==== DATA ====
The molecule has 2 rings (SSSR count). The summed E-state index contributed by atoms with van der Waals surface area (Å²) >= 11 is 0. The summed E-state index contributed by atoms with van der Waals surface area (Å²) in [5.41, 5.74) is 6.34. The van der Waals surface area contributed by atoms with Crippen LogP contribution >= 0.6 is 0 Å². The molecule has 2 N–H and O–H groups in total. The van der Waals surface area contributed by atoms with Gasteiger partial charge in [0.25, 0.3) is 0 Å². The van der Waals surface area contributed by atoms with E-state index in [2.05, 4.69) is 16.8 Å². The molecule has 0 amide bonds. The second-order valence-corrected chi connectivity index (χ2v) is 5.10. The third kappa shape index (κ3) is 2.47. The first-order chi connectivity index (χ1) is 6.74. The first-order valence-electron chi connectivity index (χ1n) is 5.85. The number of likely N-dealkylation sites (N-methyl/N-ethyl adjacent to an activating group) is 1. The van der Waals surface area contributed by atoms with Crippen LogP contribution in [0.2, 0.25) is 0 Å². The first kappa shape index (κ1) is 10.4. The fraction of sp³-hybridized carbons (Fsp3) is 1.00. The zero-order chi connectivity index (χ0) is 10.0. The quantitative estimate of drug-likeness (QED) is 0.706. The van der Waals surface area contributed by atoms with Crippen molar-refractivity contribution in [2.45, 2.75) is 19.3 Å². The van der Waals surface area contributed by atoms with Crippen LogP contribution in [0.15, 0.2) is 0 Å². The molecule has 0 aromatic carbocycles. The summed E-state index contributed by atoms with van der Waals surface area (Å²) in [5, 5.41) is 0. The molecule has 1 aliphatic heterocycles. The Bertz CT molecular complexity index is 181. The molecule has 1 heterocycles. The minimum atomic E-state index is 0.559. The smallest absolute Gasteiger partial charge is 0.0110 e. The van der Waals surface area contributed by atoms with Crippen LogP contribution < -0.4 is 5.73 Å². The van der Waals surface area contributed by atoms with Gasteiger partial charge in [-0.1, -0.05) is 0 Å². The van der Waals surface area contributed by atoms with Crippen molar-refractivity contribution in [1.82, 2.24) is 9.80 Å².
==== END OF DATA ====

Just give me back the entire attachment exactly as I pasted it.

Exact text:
The molecule has 2 rings (SSSR count). The summed E-state index contributed by atoms with van der Waals surface area (Å²) >= 11 is 0. The summed E-state index contributed by atoms with van der Waals surface area (Å²) in [5.41, 5.74) is 6.34. The van der Waals surface area contributed by atoms with Crippen LogP contribution >= 0.6 is 0 Å². The molecule has 2 N–H and O–H groups in total. The van der Waals surface area contributed by atoms with Gasteiger partial charge in [0.25, 0.3) is 0 Å². The van der Waals surface area contributed by atoms with E-state index in [2.05, 4.69) is 16.8 Å². The molecule has 0 amide bonds. The second-order valence-corrected chi connectivity index (χ2v) is 5.10. The third kappa shape index (κ3) is 2.47. The first-order chi connectivity index (χ1) is 6.74. The first-order valence-electron chi connectivity index (χ1n) is 5.85. The number of likely N-dealkylation sites (N-methyl/N-ethyl adjacent to an activating group) is 1. The van der Waals surface area contributed by atoms with Crippen LogP contribution in [0.2, 0.25) is 0 Å². The first kappa shape index (κ1) is 10.4. The fraction of sp³-hybridized carbons (Fsp3) is 1.00. The zero-order chi connectivity index (χ0) is 10.0. The quantitative estimate of drug-likeness (QED) is 0.706. The van der Waals surface area contributed by atoms with Crippen molar-refractivity contribution in [2.45, 2.75) is 19.3 Å². The van der Waals surface area contributed by atoms with Crippen LogP contribution in [0.15, 0.2) is 0 Å². The molecule has 0 aromatic carbocycles. The summed E-state index contributed by atoms with van der Waals surface area (Å²) in [5, 5.41) is 0. The molecule has 1 aliphatic heterocycles. The Bertz CT molecular complexity index is 181. The molecule has 1 heterocycles. The minimum atomic E-state index is 0.559. The smallest absolute Gasteiger partial charge is 0.0110 e. The van der Waals surface area contributed by atoms with Crippen LogP contribution < -0.4 is 5.73 Å². The van der Waals surface area contributed by atoms with Gasteiger partial charge in [-0.1, -0.05) is 0 Å². The van der Waals surface area contributed by atoms with Crippen molar-refractivity contribution in [1.82, 2.24) is 9.80 Å².